Being depressed can make you feel helpless. You’re not. Along with therapy and sometimes medication, there’s a lot you can do on your own to fight back. Changing your behavior — your physical activity, lifestyle, and even your way of thinking — are all-natural depression treatments. These tips can help you feel better — starting right now:
- Set goals. When you’re depressed, you may feel like you can’t accomplish anything. That makes you feel worse about yourself. To push back, set daily goals for yourself.
- It temporarily boosts feel-good chemicals called endorphins. It may also have long-term benefits for people with depression. Regular exercise seems to encourage the brain to rewire itself in positive ways, Cook says.
- Eat healthy. There is no magic diet that fixes depression. It’s a good idea to watch what you eat, though. If depression tends to make you overeat, getting in control of your eating will help you feel better.
- Although nothing is definitive, Cook says there’s evidence that foods with omega-3 fatty acids (such as salmon and tuna) and folic acid (such as spinach and avocado) could help ease depression.
- Get enough sleep. Depression can make it hard to get enough shut-eye, and too little sleep can make depression worse.
- What can you do? Start by making some changes to your lifestyle. Go to bed and get up at the same time every day. Try not to nap. Take all the distractions out of your bedroom — no computer and no TV. In time, you may find your sleep improves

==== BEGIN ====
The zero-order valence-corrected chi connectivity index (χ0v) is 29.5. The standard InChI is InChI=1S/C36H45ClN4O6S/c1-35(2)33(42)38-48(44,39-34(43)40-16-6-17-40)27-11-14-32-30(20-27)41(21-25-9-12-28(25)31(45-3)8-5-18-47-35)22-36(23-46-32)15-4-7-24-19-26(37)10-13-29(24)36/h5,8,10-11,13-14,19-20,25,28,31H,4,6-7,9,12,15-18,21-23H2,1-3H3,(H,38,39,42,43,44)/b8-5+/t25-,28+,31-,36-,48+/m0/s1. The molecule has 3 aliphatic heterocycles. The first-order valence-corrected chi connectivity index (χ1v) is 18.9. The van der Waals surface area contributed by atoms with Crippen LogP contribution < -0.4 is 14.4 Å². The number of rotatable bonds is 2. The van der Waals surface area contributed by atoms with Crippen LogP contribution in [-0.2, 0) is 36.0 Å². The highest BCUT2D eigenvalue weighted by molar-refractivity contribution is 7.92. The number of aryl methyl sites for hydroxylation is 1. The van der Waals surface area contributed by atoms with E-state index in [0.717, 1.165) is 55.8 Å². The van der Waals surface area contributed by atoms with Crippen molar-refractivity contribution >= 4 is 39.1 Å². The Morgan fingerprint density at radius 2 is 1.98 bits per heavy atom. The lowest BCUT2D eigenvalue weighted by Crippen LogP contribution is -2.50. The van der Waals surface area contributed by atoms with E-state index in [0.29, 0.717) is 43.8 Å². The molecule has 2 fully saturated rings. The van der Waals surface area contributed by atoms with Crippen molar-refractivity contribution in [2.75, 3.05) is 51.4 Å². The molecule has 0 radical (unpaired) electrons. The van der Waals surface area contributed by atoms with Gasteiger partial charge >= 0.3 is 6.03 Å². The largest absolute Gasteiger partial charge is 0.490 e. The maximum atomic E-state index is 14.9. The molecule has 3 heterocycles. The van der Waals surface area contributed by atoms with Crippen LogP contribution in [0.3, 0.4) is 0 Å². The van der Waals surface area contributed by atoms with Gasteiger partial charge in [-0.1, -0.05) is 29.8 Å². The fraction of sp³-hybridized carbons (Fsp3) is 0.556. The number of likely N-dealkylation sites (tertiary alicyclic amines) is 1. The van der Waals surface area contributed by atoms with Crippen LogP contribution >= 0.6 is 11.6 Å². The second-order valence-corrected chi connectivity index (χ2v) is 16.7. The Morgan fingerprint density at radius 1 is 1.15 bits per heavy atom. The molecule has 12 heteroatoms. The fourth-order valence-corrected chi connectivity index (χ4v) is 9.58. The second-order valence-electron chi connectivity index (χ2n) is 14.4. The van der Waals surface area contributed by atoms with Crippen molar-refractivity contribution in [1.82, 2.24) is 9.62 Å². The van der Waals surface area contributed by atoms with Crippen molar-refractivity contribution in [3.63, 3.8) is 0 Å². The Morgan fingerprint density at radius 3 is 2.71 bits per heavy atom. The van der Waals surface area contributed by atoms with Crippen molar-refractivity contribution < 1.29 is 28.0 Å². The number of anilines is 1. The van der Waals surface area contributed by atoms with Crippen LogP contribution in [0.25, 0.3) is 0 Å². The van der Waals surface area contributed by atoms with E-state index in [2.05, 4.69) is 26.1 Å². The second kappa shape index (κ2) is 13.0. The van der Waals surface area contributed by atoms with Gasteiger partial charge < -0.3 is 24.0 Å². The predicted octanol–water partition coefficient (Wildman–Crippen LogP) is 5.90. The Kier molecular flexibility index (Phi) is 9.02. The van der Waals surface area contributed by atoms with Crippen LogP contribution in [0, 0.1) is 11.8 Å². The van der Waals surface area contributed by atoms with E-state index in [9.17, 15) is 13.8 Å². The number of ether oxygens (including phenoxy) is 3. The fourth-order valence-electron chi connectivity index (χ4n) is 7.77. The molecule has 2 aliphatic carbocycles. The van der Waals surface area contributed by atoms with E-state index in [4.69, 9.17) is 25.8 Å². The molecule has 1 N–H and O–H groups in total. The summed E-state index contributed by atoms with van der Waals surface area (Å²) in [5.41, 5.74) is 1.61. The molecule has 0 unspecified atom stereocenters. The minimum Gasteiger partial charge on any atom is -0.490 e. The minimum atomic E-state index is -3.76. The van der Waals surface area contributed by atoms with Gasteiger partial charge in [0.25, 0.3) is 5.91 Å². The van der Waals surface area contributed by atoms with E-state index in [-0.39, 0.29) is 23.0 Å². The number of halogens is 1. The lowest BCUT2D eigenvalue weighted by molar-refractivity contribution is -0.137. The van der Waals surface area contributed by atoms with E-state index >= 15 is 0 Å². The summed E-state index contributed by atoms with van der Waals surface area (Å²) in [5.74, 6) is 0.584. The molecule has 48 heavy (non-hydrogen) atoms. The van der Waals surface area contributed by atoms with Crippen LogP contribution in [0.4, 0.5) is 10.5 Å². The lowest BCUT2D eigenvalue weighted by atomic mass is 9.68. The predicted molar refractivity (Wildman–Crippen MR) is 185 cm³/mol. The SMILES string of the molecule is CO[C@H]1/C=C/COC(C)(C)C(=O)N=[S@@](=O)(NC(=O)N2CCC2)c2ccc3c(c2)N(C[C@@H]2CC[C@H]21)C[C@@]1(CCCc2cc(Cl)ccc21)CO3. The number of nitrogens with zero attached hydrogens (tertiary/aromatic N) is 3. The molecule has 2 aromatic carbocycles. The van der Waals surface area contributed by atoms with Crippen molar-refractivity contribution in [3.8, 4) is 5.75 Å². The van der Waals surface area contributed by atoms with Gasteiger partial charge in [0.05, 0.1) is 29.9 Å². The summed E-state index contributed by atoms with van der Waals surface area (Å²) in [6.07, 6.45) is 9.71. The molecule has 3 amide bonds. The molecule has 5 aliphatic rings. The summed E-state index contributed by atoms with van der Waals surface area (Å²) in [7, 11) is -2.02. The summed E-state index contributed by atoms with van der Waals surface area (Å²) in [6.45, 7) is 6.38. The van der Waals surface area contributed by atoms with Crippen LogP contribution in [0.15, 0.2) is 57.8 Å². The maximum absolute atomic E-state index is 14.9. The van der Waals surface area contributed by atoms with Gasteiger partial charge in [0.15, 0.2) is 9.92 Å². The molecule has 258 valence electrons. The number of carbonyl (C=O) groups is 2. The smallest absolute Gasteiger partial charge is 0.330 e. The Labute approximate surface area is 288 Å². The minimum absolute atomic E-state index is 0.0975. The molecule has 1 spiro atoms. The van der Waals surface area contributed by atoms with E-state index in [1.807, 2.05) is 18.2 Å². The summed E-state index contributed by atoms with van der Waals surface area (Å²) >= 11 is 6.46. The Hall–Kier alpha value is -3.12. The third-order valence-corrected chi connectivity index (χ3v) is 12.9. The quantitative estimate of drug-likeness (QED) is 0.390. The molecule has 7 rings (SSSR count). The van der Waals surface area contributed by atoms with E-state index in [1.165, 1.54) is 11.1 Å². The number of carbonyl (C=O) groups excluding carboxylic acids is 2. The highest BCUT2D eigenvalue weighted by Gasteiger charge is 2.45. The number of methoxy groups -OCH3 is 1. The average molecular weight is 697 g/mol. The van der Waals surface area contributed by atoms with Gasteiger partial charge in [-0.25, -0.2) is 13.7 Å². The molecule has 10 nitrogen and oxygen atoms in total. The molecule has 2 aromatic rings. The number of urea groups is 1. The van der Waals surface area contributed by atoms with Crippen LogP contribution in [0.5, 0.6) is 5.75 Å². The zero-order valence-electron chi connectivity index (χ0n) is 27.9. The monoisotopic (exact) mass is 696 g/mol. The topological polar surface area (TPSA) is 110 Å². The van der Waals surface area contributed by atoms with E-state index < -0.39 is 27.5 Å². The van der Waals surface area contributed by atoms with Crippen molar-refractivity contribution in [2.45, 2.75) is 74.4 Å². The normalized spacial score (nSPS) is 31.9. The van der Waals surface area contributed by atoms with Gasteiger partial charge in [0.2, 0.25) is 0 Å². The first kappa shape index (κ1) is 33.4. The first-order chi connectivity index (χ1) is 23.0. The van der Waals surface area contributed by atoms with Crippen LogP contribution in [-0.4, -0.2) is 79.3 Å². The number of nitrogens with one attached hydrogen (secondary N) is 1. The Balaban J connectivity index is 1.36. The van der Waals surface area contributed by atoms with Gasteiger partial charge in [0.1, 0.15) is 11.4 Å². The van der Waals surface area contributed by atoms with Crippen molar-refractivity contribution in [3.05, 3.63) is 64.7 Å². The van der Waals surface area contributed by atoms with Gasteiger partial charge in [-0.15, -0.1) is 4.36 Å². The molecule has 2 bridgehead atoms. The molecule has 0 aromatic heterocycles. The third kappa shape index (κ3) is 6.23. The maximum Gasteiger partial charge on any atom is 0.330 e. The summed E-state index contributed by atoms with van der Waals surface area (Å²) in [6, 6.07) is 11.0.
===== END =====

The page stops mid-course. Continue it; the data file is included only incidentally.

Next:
- Take on responsibilities. When you’re depressed, you may want to pull back from life and give up your responsibilities at home and at work. Don’t. Staying involved and having daily responsibilities can help you maintain a lifestyle that can help counter depression. They ground you and give you a sense of accomplishment.
- If you’re not up to full-time school or work, that’s fine. Think about part-time. If that seems like too much, consider volunteer work.
- Do something new. When you’re depressed, you’re in a rut. Push yourself to do something different. Go to a museum. Pick up a used book and read it on a park bench. Volunteer at a soup kitchen. Take a language class.
- “When we challenge ourselves to do something different, there are chemical changes in the brain,” Cook says. “Trying something new alters the levels of dopamine, which is associated with pleasure, enjoyment, and learning.”
- Try to have fun. If you’re depressed, make time for things you enjoy. What if nothing seems fun anymore? “That’s just a symptom of depression,” Cook says. You have to keep trying anyway.
- As strange as it might sound, you have to work at having fun. Plan things you used to enjoy, even if they feel like a chore. Keep going to the movies. Keep going out with friends for dinner.
- When you’re depressed, you can lose the knack for enjoying life, Cook says. You have to relearn how to do it. In time, fun things really will feel fun again.
- Acupuncture may help ease depression symptoms, as well as treat the underlying condition, although more research is needed to confirm.
- In one 2013 study, researchers found that electroacupuncture, a type of acupuncture that uses a mild electric current transmitted through the needles, was just as effective as fluoxetine (Prozac) in easing depression symptoms.
- In another study, researchers examined the effect of acupuncture on sexual dysfunction, one of the most common antidepressant side effects. Both men and women in this study showed significant improvement after 12 weeks of acupuncture treatment.
- Many Western healthcare providers question the efficacy of acupuncture. It’s not exactly a verifiable and science-based treatment. However, research does show that the needles from acupuncture treatments release endorphins in your body.